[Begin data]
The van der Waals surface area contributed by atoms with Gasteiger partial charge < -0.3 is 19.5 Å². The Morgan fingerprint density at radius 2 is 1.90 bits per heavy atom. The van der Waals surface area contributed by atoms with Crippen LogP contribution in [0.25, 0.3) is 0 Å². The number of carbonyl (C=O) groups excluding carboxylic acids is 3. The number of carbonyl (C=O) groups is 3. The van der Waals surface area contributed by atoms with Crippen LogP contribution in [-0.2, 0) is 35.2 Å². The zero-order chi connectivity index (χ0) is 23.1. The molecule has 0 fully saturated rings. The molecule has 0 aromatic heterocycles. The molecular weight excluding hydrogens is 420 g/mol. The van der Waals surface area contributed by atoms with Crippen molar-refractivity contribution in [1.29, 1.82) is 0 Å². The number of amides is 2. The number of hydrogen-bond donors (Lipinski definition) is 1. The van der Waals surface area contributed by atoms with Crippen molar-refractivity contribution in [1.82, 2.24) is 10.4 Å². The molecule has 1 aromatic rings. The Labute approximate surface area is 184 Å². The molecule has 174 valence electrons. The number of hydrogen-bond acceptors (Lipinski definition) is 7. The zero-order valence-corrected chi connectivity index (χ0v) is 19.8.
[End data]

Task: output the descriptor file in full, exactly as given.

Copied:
The van der Waals surface area contributed by atoms with Gasteiger partial charge < -0.3 is 19.5 Å². The Morgan fingerprint density at radius 2 is 1.90 bits per heavy atom. The van der Waals surface area contributed by atoms with Crippen LogP contribution in [0.25, 0.3) is 0 Å². The number of carbonyl (C=O) groups excluding carboxylic acids is 3. The number of carbonyl (C=O) groups is 3. The van der Waals surface area contributed by atoms with Crippen LogP contribution in [-0.2, 0) is 35.2 Å². The zero-order chi connectivity index (χ0) is 23.1. The molecule has 0 fully saturated rings. The molecule has 0 aromatic heterocycles. The molecular weight excluding hydrogens is 420 g/mol. The van der Waals surface area contributed by atoms with Crippen molar-refractivity contribution in [1.29, 1.82) is 0 Å². The number of amides is 2. The number of hydrogen-bond donors (Lipinski definition) is 1. The van der Waals surface area contributed by atoms with Crippen molar-refractivity contribution in [1.82, 2.24) is 10.4 Å². The molecule has 1 aromatic rings. The Labute approximate surface area is 184 Å². The molecule has 174 valence electrons. The number of hydrogen-bond acceptors (Lipinski definition) is 7. The zero-order valence-corrected chi connectivity index (χ0v) is 19.8.